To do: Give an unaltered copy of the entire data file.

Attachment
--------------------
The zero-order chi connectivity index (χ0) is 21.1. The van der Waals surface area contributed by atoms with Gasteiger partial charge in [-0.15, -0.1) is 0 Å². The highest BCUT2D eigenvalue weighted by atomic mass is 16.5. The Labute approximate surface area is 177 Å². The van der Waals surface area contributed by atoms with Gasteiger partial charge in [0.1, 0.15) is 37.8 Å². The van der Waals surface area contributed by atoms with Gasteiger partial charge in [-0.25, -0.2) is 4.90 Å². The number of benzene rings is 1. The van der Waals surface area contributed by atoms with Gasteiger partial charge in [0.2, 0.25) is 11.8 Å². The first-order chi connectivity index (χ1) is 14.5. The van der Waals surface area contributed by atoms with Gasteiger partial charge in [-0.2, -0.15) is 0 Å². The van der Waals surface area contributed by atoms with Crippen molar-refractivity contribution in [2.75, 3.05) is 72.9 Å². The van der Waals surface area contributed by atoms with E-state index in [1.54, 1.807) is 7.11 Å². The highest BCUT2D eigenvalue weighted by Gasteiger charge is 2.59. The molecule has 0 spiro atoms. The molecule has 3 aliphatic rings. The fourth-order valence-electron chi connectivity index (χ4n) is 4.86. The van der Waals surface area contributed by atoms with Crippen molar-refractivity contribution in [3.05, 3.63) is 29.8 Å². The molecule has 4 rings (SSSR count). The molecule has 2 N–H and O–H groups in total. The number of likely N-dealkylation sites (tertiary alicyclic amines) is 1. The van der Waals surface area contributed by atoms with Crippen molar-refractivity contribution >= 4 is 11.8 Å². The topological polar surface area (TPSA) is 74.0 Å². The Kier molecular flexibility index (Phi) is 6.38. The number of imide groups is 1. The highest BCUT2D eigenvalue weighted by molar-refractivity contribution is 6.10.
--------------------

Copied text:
The zero-order chi connectivity index (χ0) is 21.1. The van der Waals surface area contributed by atoms with Gasteiger partial charge in [-0.15, -0.1) is 0 Å². The highest BCUT2D eigenvalue weighted by atomic mass is 16.5. The Labute approximate surface area is 177 Å². The van der Waals surface area contributed by atoms with Gasteiger partial charge in [0.1, 0.15) is 37.8 Å². The van der Waals surface area contributed by atoms with Gasteiger partial charge in [-0.25, -0.2) is 4.90 Å². The number of benzene rings is 1. The van der Waals surface area contributed by atoms with Gasteiger partial charge in [0.2, 0.25) is 11.8 Å². The first-order chi connectivity index (χ1) is 14.5. The van der Waals surface area contributed by atoms with Gasteiger partial charge in [-0.2, -0.15) is 0 Å². The van der Waals surface area contributed by atoms with Crippen molar-refractivity contribution in [2.75, 3.05) is 72.9 Å². The van der Waals surface area contributed by atoms with E-state index in [1.54, 1.807) is 7.11 Å². The highest BCUT2D eigenvalue weighted by Gasteiger charge is 2.59. The molecule has 0 spiro atoms. The molecule has 3 aliphatic rings. The fourth-order valence-electron chi connectivity index (χ4n) is 4.86. The van der Waals surface area contributed by atoms with Crippen molar-refractivity contribution in [3.05, 3.63) is 29.8 Å². The molecule has 4 rings (SSSR count). The molecule has 2 N–H and O–H groups in total. The number of likely N-dealkylation sites (tertiary alicyclic amines) is 1. The van der Waals surface area contributed by atoms with Crippen molar-refractivity contribution >= 4 is 11.8 Å². The topological polar surface area (TPSA) is 74.0 Å². The Kier molecular flexibility index (Phi) is 6.38. The number of imide groups is 1. The highest BCUT2D eigenvalue weighted by molar-refractivity contribution is 6.10.